Research into mitochondrial disease (mito) is a core pillar of Mito Foundation's work. Only through research will we one day find cures for mito and advancements to improve the quality of life for people impacted by mito.

Many hardworking researchers are committed to this goal, such as Dr Harrison Burgin, who conducts research into mitochondrial function to find potential targets for treatments.

We sat down with Dr Burgin to find out more about his work and its benefit to the mito community.

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When did you first begin your work in mito research, and what attracted you to this field?

I always knew from a young age, I wanted to understand how things work. I was fascinated by science, completing my Bachelor of Science at Monash before going into my Honours year, but still not quite knowing what I wanted to do. I knew I loved biology, wanting to understand how living things grew and functioned. I did my Honours with Dr Matthew McKenzie at the Hudson Institute and began to learn more about the mitochondria, and how it provides energy to the cell, but can also do so much more. To me, this was a natural progression into wanting to understand how things work, and I’ve come to enjoy researching mitochondria. This led me to complete my PhD at Deakin University and undertake my postdoctoral role at Monash University with Prof. Mike Ryan, continuing to contribute to the research surrounding mitochondrial function.

In the time that you’ve researched mito, what are some of your findings that will help the mito community? How will they impact the lives of people with mito?

Most of my research has been investigating how mitochondria work, and how they are impacted in certain diseases. My research focused a lot on how changes in one key pathway of mitochondrial metabolism, impact other key pathways of mitochondrial metabolism. Mitochondria break down fats and sugars to generate energy, known as ATP. I investigated how the loss of one of the proteins involved in breaking down fats, ECHS1, was impacting other proteins involved in making energy. We found that there may be a physical interaction between these two pathways, providing an improved understanding of how the mitochondria function, and what may be going wrong in mito. This study was quite important as it was the largest study on this particular protein, ECHS1, to date, and also investigated possible targets for treatment.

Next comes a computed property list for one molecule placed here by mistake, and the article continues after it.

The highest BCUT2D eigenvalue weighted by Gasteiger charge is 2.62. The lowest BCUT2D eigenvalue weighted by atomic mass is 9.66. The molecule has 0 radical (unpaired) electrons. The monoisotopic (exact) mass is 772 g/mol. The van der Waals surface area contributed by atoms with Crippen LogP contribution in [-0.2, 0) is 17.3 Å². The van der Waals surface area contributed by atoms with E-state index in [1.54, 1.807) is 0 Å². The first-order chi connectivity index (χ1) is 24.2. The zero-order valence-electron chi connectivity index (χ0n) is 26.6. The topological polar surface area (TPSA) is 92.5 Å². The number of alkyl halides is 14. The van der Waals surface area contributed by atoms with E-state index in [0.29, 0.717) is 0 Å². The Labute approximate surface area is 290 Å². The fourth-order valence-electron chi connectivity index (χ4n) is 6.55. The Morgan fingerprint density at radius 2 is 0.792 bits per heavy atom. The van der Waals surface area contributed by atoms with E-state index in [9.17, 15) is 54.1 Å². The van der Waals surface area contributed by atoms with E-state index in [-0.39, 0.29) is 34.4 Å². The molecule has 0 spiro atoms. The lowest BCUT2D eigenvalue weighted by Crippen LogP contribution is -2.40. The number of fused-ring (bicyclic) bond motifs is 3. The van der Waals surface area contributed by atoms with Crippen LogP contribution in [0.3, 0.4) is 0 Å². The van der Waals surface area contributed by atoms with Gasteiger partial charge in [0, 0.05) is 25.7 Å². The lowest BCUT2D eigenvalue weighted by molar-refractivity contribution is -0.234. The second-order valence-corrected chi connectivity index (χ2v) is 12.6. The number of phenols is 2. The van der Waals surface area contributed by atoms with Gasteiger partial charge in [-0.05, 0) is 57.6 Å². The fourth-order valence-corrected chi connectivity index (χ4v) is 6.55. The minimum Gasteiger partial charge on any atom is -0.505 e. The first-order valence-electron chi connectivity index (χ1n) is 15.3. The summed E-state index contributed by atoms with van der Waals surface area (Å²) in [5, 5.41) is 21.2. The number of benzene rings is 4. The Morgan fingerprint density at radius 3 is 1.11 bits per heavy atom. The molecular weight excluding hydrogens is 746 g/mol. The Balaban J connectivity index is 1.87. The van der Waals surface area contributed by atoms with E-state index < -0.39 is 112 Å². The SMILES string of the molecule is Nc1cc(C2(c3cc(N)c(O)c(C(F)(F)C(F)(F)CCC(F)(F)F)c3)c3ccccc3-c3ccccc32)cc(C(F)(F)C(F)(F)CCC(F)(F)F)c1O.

What else have you seen in the field of mito research that may excite the community?

I’ve seen a few things recently that are really exciting for the mito community. The main thing is the sheer amount of research that is being done into mitochondria, how mitochondria function, how they can be damaged in disease, how they can be targeted for therapy to help in other diseases, and so much more. The amount of publications available about mitochondria has increased exponentially in the last few years, which is fantastic.


Data from PubMed as of 16.02.2022

There has also been a lot of interesting research into improving the diagnosis of patients suspected of mito and possible treatments for mito.

How has Mito Foundation helped in your research journey?

Mito Foundation helped my career as a mitochondrial researcher by providing funding that allowed me to complete a key series of experiments during my PhD. This series of experiments allowed us to see what else is happening in cells that have lost this key protein, ECHS1, and how our treatments may improve how cells respond. Mito Foundation also helped support my attendance at AussieMit 2022, where I was fortunate enough to engage with fellow mitochondrial researchers and meet the mito community. It was a really rewarding experience to meet the mito community, tell them a bit about my work, and give them hope that we are working towards improving our understanding and findings better treatment options.

What's next for you? Are there any potential breakthroughs on the horizon, and what needs to happen to bring those within reach?

Having just completed my PhD and started my postdoc position at Monash University, I am fortunate enough to continue to be able to research mitochondria. I am currently looking into how mitochondrial structure and function are related, exploring how the location of a specific protein may impact its function.

I’m excited by how much we learn about mitochondrial function, and how they play such key roles in disease.

The continued support of the Mito Foundation through its funding opportunities and community engagement will help with raising awareness for mito and drive the translation of research into treatments for mito.